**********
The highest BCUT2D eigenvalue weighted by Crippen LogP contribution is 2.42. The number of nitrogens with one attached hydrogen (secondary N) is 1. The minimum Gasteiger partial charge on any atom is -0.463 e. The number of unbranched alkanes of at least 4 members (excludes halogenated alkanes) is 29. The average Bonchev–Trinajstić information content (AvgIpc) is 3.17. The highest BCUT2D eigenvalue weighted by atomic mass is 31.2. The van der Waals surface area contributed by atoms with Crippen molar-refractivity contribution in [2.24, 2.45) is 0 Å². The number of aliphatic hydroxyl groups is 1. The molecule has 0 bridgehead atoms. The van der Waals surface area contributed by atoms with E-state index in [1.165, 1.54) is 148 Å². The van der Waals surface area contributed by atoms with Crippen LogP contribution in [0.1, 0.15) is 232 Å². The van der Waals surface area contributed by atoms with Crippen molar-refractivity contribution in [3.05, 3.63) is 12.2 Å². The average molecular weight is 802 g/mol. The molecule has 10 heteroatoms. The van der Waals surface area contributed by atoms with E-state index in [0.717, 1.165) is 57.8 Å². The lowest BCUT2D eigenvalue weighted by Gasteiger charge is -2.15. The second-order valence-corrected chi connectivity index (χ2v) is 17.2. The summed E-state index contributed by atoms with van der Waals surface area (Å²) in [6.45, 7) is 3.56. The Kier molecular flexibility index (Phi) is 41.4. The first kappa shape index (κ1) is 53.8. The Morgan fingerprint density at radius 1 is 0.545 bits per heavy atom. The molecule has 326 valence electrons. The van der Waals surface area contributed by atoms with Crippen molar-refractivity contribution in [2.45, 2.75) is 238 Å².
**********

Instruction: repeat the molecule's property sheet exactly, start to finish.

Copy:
The highest BCUT2D eigenvalue weighted by Crippen LogP contribution is 2.42. The number of nitrogens with one attached hydrogen (secondary N) is 1. The minimum Gasteiger partial charge on any atom is -0.463 e. The number of unbranched alkanes of at least 4 members (excludes halogenated alkanes) is 29. The average Bonchev–Trinajstić information content (AvgIpc) is 3.17. The highest BCUT2D eigenvalue weighted by atomic mass is 31.2. The van der Waals surface area contributed by atoms with Crippen molar-refractivity contribution in [2.24, 2.45) is 0 Å². The number of aliphatic hydroxyl groups is 1. The molecule has 0 bridgehead atoms. The van der Waals surface area contributed by atoms with E-state index in [1.165, 1.54) is 148 Å². The van der Waals surface area contributed by atoms with Crippen LogP contribution in [0.1, 0.15) is 232 Å². The van der Waals surface area contributed by atoms with Crippen molar-refractivity contribution in [3.05, 3.63) is 12.2 Å². The average molecular weight is 802 g/mol. The molecule has 10 heteroatoms. The van der Waals surface area contributed by atoms with E-state index in [0.717, 1.165) is 57.8 Å². The lowest BCUT2D eigenvalue weighted by Gasteiger charge is -2.15. The second-order valence-corrected chi connectivity index (χ2v) is 17.2. The summed E-state index contributed by atoms with van der Waals surface area (Å²) in [6.45, 7) is 3.56. The Kier molecular flexibility index (Phi) is 41.4. The first kappa shape index (κ1) is 53.8. The Morgan fingerprint density at radius 1 is 0.545 bits per heavy atom. The molecule has 326 valence electrons. The van der Waals surface area contributed by atoms with Crippen molar-refractivity contribution in [2.45, 2.75) is 238 Å².